Maze Generation with Recursive Backtracker Algorithm


I want to generate a maze procedurally using the Apparance.
A maze generated using the Recursive Backtracker algorithm would be ideal, but I don’t know how to do it with Apparance.
Do you have ideas on how to implement the Recursive Backtracker algorithm in Apparance?

The basic algorithm of the Recursive Backtracker is

  1. Given a current cell as a parameter
  2. Mark the current cell as visited
  3. While the current cell has any unvisited neighbour cells
    1. Choose one of the unvisited neighbours
    2. Remove the wall between the current cell and the chosen cell
    3. Invoke the routine recursively for the chosen cell

which is invoked once for any initial cell in the area.

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Hi, good question. I may need to think about the best implementation of this as Apparance can be considered a ‘functional language’, in that state is immutable, this means, for example, that an array of cell information is copied whenever a change is made. There are ways around this (you could store the cell state as an Image [experimental feature] instead (which, like geometry, operate outside the immutable data). Regardless of the approach I would suggest something like this approach:

  1. Fill a cell grid with zeros (either a 1D List of Int, or a Black Low Precision Image).
  2. Each value in a cell represents bit flags of the directions you can leave the cell, e.g. 1=north, 2=south, 4=west, 8=east, 0 meaning an unused and non-navigable cell. By combining these values you store four independant flags. (see: bitfields and flags).
  3. Follow the algorithm you describe, where
    a. Marking a cell as visited by the flag being set showing which neighbouring cells you can get to.
    b. Choosing unvisited neighbours is just looking for 0 to N/S/W/E directions (avoiding edge of grid).
    c. There is no ‘removing the wall’ as you are instead storing the ‘I can go in this direction’.
    d. Advancing to a neighbouring cell means you set both cells to ‘point’ to each other since you can go both ways.
    e. The recursing bit would be invoking the same procedure (embed a proc node in itself) with a different cell coordinate.
    f. For immutable lists, the new grid will need to be passed down into the recursed procedure and then passed back up once it’s been modified further. For mutable images, you only need to pass them down as the state is shared.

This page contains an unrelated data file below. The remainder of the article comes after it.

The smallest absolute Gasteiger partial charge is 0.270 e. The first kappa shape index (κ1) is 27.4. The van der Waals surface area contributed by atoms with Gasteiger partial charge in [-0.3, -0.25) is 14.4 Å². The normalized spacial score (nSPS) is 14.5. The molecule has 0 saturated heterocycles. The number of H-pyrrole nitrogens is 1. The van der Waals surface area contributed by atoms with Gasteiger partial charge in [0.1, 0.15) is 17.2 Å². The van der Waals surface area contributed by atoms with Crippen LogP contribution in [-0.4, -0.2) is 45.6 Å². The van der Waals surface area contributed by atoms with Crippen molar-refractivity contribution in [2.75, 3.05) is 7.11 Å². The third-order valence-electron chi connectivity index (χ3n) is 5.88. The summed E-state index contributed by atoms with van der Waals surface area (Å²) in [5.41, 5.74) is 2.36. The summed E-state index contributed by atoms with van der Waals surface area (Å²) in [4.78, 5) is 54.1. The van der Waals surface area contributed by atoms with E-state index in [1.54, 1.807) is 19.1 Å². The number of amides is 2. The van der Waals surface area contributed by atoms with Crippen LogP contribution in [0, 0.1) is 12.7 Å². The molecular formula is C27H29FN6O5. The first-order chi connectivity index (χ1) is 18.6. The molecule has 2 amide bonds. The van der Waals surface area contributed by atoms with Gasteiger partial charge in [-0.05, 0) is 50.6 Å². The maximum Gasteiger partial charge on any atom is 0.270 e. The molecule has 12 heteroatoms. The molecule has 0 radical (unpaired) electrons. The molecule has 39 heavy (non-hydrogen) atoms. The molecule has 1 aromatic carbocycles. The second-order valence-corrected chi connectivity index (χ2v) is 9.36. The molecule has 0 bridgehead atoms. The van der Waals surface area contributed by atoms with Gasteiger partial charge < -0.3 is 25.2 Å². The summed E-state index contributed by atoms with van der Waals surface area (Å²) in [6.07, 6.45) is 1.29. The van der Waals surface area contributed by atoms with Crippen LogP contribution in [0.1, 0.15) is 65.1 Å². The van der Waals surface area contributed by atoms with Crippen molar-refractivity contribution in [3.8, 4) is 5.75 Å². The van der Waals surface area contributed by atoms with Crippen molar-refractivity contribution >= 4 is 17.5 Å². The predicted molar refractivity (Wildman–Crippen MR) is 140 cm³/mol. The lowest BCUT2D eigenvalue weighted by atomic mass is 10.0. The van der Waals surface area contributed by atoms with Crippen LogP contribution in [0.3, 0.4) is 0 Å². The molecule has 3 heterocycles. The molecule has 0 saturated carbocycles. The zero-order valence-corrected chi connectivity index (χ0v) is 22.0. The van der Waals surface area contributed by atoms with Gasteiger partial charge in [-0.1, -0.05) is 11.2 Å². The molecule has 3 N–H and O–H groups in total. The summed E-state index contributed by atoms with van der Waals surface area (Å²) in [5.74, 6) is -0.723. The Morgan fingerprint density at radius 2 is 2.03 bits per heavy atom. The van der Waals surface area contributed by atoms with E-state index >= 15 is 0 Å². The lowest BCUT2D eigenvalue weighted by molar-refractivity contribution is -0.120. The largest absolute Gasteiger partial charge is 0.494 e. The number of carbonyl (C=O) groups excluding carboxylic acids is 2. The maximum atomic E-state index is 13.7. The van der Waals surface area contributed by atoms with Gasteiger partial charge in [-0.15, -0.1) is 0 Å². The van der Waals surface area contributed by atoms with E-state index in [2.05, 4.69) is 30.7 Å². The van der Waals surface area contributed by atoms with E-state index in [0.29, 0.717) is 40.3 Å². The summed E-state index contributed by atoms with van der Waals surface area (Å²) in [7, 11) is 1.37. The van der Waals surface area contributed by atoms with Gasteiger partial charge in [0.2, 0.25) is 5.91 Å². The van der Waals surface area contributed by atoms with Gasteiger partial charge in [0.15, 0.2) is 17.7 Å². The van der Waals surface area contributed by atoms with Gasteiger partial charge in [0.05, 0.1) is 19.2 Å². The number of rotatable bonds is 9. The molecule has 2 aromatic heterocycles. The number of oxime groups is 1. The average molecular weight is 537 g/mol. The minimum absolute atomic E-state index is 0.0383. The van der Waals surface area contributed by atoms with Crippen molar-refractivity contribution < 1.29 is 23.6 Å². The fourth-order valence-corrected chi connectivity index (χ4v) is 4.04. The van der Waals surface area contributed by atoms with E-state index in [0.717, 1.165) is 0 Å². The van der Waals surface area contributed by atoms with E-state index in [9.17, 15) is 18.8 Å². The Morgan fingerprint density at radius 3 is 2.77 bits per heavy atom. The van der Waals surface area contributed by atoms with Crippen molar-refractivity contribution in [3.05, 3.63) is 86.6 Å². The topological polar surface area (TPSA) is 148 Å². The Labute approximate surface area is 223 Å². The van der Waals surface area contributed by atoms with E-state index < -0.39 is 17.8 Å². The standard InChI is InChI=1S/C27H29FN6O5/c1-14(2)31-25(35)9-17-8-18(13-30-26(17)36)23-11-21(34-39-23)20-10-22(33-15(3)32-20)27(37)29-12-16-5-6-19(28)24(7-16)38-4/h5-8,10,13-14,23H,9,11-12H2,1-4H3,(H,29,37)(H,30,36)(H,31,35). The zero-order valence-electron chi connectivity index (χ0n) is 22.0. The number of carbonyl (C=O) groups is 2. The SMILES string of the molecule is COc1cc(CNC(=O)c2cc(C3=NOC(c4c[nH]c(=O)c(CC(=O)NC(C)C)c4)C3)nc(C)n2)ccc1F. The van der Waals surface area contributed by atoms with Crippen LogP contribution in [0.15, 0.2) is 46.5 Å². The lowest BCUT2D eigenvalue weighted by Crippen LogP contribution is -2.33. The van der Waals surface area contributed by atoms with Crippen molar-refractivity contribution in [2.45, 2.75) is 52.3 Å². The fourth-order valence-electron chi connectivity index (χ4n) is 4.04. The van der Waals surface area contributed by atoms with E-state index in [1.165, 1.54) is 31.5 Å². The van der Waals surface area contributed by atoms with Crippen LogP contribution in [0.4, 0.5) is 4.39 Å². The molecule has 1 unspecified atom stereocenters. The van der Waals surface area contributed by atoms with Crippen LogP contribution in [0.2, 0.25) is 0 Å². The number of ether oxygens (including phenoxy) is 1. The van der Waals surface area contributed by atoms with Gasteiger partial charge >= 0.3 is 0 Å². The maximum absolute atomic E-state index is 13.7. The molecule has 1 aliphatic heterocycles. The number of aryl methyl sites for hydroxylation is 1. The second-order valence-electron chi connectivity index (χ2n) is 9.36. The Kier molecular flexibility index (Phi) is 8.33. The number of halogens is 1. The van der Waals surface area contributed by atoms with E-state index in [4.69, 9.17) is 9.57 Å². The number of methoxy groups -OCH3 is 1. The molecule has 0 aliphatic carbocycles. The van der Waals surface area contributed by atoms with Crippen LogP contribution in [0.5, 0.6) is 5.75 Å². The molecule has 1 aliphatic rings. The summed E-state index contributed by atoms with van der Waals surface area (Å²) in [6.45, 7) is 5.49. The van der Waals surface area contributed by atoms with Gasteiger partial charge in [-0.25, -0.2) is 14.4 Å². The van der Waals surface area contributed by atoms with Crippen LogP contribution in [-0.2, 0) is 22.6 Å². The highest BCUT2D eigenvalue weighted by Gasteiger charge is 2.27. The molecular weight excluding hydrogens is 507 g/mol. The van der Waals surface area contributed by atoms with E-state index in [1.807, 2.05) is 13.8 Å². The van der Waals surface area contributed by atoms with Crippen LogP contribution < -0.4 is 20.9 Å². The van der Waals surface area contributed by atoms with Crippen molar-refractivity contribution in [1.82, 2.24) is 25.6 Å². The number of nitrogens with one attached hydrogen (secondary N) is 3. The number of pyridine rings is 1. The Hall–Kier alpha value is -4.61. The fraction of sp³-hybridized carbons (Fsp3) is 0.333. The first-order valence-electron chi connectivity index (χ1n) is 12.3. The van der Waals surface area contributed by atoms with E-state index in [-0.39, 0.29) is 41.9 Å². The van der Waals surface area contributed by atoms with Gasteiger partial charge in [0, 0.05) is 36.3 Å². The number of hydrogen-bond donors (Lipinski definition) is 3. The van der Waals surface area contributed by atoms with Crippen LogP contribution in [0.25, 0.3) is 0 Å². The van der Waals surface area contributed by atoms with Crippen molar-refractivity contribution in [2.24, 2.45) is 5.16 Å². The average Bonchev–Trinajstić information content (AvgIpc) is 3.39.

g. If you need to actually build the geometry as you go, you can do this for a cell/room whenever you leave it to drop back up the recursion. At this point you know what all the entry/exit points for it are.

This should work, but if you are using lists you may be limited on the number of cells you can work on, the image based version allowing many more.

There are some interesting effects and possibilities with this approach:

  1. Randomly modifying cells afterwards to add extra links (more routes through maze, and loops), although you risk shortcutting it a bit.
  2. Using other flags in each cell to build up and then later indicate the direct route back to the starting cell from anywhere (not necessarily the fastest if you’re added extra links).
  3. Adding links that are one-way, that you can later build out as one-way doors or wall+ladder, etc.
  4. You can take the cell grid and then build the actual maze geometry from it, but you don’t have to do this all at once, you could instead place ‘markers’ in the world where each cell is with the information about it’s connections that later spawn the actual walls/floor/etc when the player approaches (on-demand maze building, for efficiency).
  5. Additional lists/images to indicate where treasure/enemies, etc. are in the map so that when you generate the maze geometry you can include gameplay elements.
  6. These mazes can be used in a modular fashion and placed down next to each other with doorways between. This allows splitting up of the maze into separate procedural generation tasks. Each maze grid can have access points added on any edge that is next to a populated cell.

I hope these ideas are useful and I look forward to seeing your results. Let us know how you get on.